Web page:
Activist Investors: A Small Case Study

What is an activist investor? An activist investor is an individual or group that is able to buy a large percentage of shares in a public company and then aims to change the management or the direction of the company. Activist investors have been involved with many companies, big or small, including DuPont, Amgen, Proctor & Gamble, eBay, and even Apple. Their goal is to pressure companies they invest in to make the changes they want and thus unlock shareholder value.

Companies however, do have a defense mechanism called the poison pill which allows investors who aren’t the acquirer (activist investor in this case), to buy shares at a discount so it becomes expensive for the acquirer to complete the takeover.

Taking a look at Timken, a steel and bearing manufacturer in Canton, Ohio, Relational Investors, an activist investor fund, has been able to acquire an activist stake in the company and pressure it to split itself in two. Although this has led to a large increase for the shareholders, Timken is now facing buyout pressures from various firms. Ward J. Timken Jr., now the head of TimkenSteel states that as a public company, if a buyout offer is attractive enough, the board would consider it unless management is able to propose a plan that would generate equal or greater value. This is because as a public company, the board and top executives have a fiduciary duty to maximize the profits and investor returns of shareholders.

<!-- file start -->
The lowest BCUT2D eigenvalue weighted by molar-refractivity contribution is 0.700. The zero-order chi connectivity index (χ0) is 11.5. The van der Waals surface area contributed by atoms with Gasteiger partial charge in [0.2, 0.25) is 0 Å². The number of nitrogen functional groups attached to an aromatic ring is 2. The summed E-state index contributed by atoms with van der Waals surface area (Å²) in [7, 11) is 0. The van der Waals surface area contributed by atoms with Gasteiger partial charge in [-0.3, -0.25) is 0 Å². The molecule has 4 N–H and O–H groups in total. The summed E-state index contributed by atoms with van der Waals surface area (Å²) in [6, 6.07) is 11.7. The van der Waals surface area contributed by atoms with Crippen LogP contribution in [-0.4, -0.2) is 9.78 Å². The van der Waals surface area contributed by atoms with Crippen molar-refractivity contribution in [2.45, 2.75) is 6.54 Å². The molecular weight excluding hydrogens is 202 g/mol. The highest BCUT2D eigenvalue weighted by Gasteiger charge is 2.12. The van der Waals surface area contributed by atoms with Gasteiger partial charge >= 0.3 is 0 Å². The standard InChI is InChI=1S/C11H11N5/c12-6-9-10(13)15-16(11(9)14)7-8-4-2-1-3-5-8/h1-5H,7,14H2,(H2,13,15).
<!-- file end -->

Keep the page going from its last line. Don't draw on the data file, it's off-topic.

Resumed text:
Looking at the buyout of Timken objectively, we can see that shareholders would most likely profit as firms compete for the acquisition of Timken, potentially bidding up the price. However, the community of Canton will suffer and the management may not exactly be too happy with no longer maintaining control of the company. Though the future of Timken is uncertain and that a buyout may end up hurting the community, we can observe that activist investors are an effective force in investing across small and large companies.

-Kevin Tsao